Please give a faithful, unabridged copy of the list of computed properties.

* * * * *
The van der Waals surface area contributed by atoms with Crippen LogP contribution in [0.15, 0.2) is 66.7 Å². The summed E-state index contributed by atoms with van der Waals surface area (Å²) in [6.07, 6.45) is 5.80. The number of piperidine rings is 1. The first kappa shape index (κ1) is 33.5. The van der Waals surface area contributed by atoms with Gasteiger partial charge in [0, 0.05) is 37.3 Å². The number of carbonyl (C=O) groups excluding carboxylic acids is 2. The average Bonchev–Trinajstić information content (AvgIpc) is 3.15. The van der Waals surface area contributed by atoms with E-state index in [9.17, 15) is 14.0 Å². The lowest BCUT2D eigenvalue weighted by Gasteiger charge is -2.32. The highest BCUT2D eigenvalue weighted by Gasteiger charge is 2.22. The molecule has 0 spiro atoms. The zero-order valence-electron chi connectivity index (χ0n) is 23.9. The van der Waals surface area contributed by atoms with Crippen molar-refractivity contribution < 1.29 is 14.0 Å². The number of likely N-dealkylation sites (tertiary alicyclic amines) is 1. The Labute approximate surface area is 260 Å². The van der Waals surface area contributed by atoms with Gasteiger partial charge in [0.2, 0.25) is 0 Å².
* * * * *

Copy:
The van der Waals surface area contributed by atoms with Crippen LogP contribution in [0.15, 0.2) is 66.7 Å². The summed E-state index contributed by atoms with van der Waals surface area (Å²) in [6.07, 6.45) is 5.80. The number of piperidine rings is 1. The first kappa shape index (κ1) is 33.5. The van der Waals surface area contributed by atoms with Gasteiger partial charge in [0, 0.05) is 37.3 Å². The number of carbonyl (C=O) groups excluding carboxylic acids is 2. The average Bonchev–Trinajstić information content (AvgIpc) is 3.15. The van der Waals surface area contributed by atoms with E-state index in [9.17, 15) is 14.0 Å². The lowest BCUT2D eigenvalue weighted by Gasteiger charge is -2.32. The highest BCUT2D eigenvalue weighted by Gasteiger charge is 2.22. The molecule has 0 spiro atoms. The zero-order valence-electron chi connectivity index (χ0n) is 23.9. The van der Waals surface area contributed by atoms with Crippen molar-refractivity contribution < 1.29 is 14.0 Å². The number of likely N-dealkylation sites (tertiary alicyclic amines) is 1. The Labute approximate surface area is 260 Å². The van der Waals surface area contributed by atoms with Gasteiger partial charge in [0.2, 0.25) is 0 Å².